In the face of all of that, then, are choices. What will you do with your summer? What even *can* you do? What is your capacity, and what are your values? Maybe the biggest difference between high school programs that are successful, and those that are not, are the collective choices of their athletes in the summer.

Will they lift? Will they practice? Will they mountain bike and stay up till 4 a.m. playing Fortnite?

What *can* they do? Do they have to work? Watch a kindergartener at home? Find food whenever and however they can?

Programs that win, year after year, tend to have one answer to these questions. Programs that don’t, tend to have the other.

Which is why college programs do what they can to give their athletes, with all these choices and concerns at their fingertips, an offer they can’t refuse.

Stay. Lift. Eat. Run. Practice. Learn.

This is volun-mandatory. The NCAA forbids the program from requiring you stay. However many are the backup, the walk on, the sophomore who leave for home a stalwart of the two deep, only to return to Pullman buried somewhere out in the desert.

So summer is the season of choices.

I’ve been watching a lot of Martin Scorsese movies lately, if you can’t tell, and they always peak with some kind of choice. A moment in the story where the main character chooses one path or another, and — because it’s a Scorsese movie — almost inevitably their life gets worse (and likely ends) because of that decision.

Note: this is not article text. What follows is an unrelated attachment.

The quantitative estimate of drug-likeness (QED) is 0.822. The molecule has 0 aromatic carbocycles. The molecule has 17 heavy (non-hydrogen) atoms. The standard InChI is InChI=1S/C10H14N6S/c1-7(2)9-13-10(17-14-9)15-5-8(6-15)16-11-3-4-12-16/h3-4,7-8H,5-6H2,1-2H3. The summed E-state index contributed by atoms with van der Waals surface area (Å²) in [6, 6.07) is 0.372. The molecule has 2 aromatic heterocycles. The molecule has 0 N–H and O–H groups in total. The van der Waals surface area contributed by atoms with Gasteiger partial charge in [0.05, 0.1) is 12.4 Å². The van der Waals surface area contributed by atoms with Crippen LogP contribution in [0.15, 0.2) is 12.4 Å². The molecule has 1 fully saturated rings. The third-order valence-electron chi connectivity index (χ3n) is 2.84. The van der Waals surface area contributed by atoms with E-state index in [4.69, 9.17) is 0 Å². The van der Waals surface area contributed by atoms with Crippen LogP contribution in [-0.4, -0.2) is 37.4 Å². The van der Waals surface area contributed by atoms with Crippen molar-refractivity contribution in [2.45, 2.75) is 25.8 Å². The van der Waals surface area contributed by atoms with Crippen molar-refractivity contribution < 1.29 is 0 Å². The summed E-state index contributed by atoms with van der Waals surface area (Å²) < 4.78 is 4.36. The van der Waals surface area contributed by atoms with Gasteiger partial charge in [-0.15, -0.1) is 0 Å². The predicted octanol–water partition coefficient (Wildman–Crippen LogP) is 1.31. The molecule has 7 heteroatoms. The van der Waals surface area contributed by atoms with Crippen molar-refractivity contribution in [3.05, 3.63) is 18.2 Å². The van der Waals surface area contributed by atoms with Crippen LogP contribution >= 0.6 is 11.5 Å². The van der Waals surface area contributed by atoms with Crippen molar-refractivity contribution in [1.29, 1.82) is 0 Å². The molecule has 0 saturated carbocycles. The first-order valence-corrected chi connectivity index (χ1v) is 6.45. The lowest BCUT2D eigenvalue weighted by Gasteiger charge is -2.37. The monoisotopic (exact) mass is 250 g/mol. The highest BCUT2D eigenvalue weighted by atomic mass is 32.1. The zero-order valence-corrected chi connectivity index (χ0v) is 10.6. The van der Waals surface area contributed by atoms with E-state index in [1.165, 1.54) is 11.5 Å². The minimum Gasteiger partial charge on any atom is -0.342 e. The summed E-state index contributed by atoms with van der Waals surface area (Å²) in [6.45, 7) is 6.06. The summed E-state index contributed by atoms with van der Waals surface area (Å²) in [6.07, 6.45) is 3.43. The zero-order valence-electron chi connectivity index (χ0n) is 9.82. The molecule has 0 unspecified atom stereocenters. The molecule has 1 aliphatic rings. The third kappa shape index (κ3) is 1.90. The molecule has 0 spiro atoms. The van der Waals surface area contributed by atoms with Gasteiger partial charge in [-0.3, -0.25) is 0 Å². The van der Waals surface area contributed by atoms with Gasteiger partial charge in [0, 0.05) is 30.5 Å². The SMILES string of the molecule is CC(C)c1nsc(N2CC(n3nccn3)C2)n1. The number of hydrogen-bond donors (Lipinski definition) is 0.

***Spoilers for years- to decades-old gangster movies in the next line***

They kill Billy Batts in Goodfellas. Ace fires the Sheriff’s brother-in-law in Casino. Frank kills Jimmy Hoffa in the Irishman. Almost every movie comes down to one decisive choice that ruins that characters’ life.

***Spoilers over***

Except that it isn’t just that moment, is it? In each of those instances, those characters spent lifetimes making choices that led to those moments. Hours of screen time representing decades of life that all added up to that moment, one choice. One decision that spins everything else out of control. That moment is less about making a decision, and more about cashing on in a lifetime of choices made up to that point. That’s the power of those moments.